The construction of regimented rows of houses may have been an attempt to break down the extended kinship ties of individual families and strengthen the importance of the larger urban community. The variation of house design, however, suggests that the identity of the individuals had not been totally absorbed by whatever collective ideals were in force and is in marked contrast to the situation in some other hill-forts.

This reorganization of the enclosure inevitably involved a major upheaval for the community, and for the first time the presence of residential and communal areas can be traced within the interior of the hill-fort. Large areas appear to have been devoted to grain storage, as the remains of storage barns - the structures which replaced the earlier grain storage pits - have been discovered. It seems as if the people who ran the community wanted to be able to feed a larger population than normal in the event of an attack, or needed additional grain to feed a workforce brought in from the surrounding countryside to help improve the defences of the hill-fort. Grain storage also helped provide a means of currency and exchange in the rural Iron Age economy, and its presence would have helped encourage the creation of specialized trades and industries, where labour was paid in either cash or grain. After all, the Belgae used coinage, which suggests that by the time the Romans arrived the economy of Maiden Castle was based both on agrarian production and on trade and manufacture, thereby mirroring the activity found in the region during the Bronze Age.

After the Roman invasion of AD 43 and the slighting of the gatehouse defences by the Roman army, this well-organized social structure appears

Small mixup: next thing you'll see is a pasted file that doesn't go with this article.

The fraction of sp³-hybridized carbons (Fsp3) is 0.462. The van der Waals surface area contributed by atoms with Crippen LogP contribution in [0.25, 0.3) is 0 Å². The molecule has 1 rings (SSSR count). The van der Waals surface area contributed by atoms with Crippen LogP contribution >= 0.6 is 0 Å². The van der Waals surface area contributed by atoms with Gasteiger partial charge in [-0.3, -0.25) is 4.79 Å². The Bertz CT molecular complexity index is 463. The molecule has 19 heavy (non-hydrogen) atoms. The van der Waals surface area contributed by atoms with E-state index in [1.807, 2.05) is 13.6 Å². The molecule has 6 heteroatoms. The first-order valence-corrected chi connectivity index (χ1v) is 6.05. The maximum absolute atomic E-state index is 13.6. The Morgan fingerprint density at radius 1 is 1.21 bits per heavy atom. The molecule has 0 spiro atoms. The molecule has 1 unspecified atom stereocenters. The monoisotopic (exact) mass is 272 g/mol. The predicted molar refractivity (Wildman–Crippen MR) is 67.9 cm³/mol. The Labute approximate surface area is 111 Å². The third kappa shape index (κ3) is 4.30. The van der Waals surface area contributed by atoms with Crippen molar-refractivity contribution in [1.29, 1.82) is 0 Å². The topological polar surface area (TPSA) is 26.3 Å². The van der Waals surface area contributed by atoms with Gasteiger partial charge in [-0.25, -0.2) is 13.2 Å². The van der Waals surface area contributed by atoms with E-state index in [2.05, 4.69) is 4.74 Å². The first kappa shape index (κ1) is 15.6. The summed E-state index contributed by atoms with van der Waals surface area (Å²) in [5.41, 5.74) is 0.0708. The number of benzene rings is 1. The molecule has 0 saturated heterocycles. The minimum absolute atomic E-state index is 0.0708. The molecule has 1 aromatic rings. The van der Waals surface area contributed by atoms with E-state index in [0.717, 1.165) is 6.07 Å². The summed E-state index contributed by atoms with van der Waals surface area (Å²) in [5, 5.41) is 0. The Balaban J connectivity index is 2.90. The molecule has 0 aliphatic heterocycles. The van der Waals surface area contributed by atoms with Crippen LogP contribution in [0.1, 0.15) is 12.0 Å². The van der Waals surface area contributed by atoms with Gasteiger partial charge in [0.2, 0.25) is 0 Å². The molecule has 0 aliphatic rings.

Gatehouse Defence

The Iron Age Broch of Midhowe is located on the shore of the Orkney island of Rousay. Like the nearby broch settlement at Gurness, it is surrounded by stone outbuildings, protected by an outlying stone-revetted bank. (Historic Scotland)

to have broken down. For the next few decades the population appeared to decline steadily, and buildings were once again scattered across the site rather than grouped together in streets. Only one house from this period was firmly identified in the 1980s, but it is clear that some if not most of the later 'suburban' houses fell into disuse. Other evidence of occupation is sparse, although Professor Wheeler uncovered the remains of five houses and several storage pits as well as an iron-working area that he associated with the period immediately after the Roman invasion. There was also evidence that the settlement spilled out through the disused eastern gateway and that buildings were established within the banks of the fort's outworks beyond the gate. At the same time many of the outlying ditches were filled, suggesting a change of emphasis from defence to accessibility. The settlement was abandoned a few decades later, as the regional centre of power shifted two miles east to the new Roman civitas peregrina (regional capital) of Durnovaria (Dorchester).

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Responses

  • ruby
    What did maiden castle look like in celtic times?
    7 years ago
  • EMAAN
    Which period is Maiden Castle?
    8 months ago